Dietary fat and sleep duration in Chinese men and women

Z. Shi, M. McEvoy, J. Luu, J. Attia

Research output: Contribution to journalArticlepeer-review

86 Citations (Scopus)


Background: Many recent studies have highlighted the complex interaction between sleep duration, food intake and metabolic balance. Although a causal link is yet to be established, emerging evidence suggests that short sleep duration may alter the balance between energy intake and energy expenditure. Thus far, most research has focussed on the link between sleep duration and carbohydrate metabolism. The role of sleep duration in fat intake and vice versa remains relatively unknown. Objective: The aim of this analysis was to determine whether there exists a significant association between sleep duration and fat intake. Design: Data from 2828 adults living in Jiangsu province, China, collected during a national survey of nutrition and health conducted in 2002. Results: The analysis showed a statistically significant association between sleep duration and fat and carbohydrate intake but not protein or fasting blood glucose. Those who slept for less than 7 h a day had significantly higher (P=0.005) percentage of energy from fat intake than those who slept for 7-9 h per day. Analysis of the influence of high fat intake upon sleep demonstrated a trend to reduced sleep duration between the highest and lowest quartiles of fat intake (P=0.056). Conclusions: To our knowledge, this is the first data from a large cross-sectional study to show an association between decreased sleep duration and increased fat intake in humans. Given the trend towards decreased sleep duration in modern societies and the parallel obesity epidemic, the significance of this association warrants more research.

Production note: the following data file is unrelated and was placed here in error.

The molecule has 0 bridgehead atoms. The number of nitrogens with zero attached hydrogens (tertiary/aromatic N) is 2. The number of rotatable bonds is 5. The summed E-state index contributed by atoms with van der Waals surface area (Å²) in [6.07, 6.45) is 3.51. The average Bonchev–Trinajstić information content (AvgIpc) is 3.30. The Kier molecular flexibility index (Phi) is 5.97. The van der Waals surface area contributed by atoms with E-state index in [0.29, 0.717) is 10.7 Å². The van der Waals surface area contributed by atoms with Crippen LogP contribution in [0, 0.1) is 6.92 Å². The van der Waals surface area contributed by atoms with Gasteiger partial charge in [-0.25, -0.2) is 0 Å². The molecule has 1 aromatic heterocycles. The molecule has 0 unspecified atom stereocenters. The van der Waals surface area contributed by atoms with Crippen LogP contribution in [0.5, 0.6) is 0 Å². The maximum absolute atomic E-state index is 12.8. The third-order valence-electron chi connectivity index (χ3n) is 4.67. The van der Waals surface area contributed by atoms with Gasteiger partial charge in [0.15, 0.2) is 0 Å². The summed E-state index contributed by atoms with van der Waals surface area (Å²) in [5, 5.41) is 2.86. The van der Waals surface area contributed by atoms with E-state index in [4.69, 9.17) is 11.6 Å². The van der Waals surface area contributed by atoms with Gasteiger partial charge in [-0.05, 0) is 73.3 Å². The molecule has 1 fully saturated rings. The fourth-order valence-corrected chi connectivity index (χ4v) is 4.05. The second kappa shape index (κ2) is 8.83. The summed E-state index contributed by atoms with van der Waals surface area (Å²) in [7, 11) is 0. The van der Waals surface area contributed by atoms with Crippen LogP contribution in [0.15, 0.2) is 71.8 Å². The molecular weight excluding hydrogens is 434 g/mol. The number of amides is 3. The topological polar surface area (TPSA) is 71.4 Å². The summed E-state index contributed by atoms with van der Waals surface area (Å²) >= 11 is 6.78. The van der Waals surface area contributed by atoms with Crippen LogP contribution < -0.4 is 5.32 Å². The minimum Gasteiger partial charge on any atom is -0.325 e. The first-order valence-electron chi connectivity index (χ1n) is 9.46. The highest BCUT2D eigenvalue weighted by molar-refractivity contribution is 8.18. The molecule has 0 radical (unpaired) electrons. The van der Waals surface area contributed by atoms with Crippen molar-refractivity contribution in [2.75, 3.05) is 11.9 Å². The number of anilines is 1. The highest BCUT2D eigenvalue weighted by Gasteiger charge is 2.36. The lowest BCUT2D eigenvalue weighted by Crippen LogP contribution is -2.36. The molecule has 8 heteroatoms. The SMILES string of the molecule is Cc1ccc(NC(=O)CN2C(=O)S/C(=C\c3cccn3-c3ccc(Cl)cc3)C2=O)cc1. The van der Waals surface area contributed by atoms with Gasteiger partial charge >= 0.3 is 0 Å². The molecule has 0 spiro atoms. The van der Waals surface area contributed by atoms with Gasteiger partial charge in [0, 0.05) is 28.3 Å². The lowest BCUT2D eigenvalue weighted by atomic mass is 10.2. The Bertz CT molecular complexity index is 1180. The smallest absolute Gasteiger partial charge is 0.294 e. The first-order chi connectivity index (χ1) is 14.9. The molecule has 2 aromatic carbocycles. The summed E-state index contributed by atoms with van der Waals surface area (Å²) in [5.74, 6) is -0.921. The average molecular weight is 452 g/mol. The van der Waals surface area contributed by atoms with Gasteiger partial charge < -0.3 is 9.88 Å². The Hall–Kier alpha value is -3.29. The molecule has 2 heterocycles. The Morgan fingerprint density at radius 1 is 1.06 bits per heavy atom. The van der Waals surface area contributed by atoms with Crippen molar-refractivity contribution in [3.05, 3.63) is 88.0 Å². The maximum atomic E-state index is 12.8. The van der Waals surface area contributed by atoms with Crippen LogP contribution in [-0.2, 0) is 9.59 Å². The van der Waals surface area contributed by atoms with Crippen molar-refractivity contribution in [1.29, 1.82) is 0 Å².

Original languageEnglish
Pages (from-to)1835-1840
Number of pages6
JournalInternational Journal of Obesity
Issue number12
Publication statusPublished or Issued - Dec 2008
Externally publishedYes


  • BMI
  • Circadian rhythm
  • Dietary carbohydrates
  • Dietary fats
  • Sleep

ASJC Scopus subject areas

  • Medicine (miscellaneous)
  • Endocrinology, Diabetes and Metabolism
  • Nutrition and Dietetics

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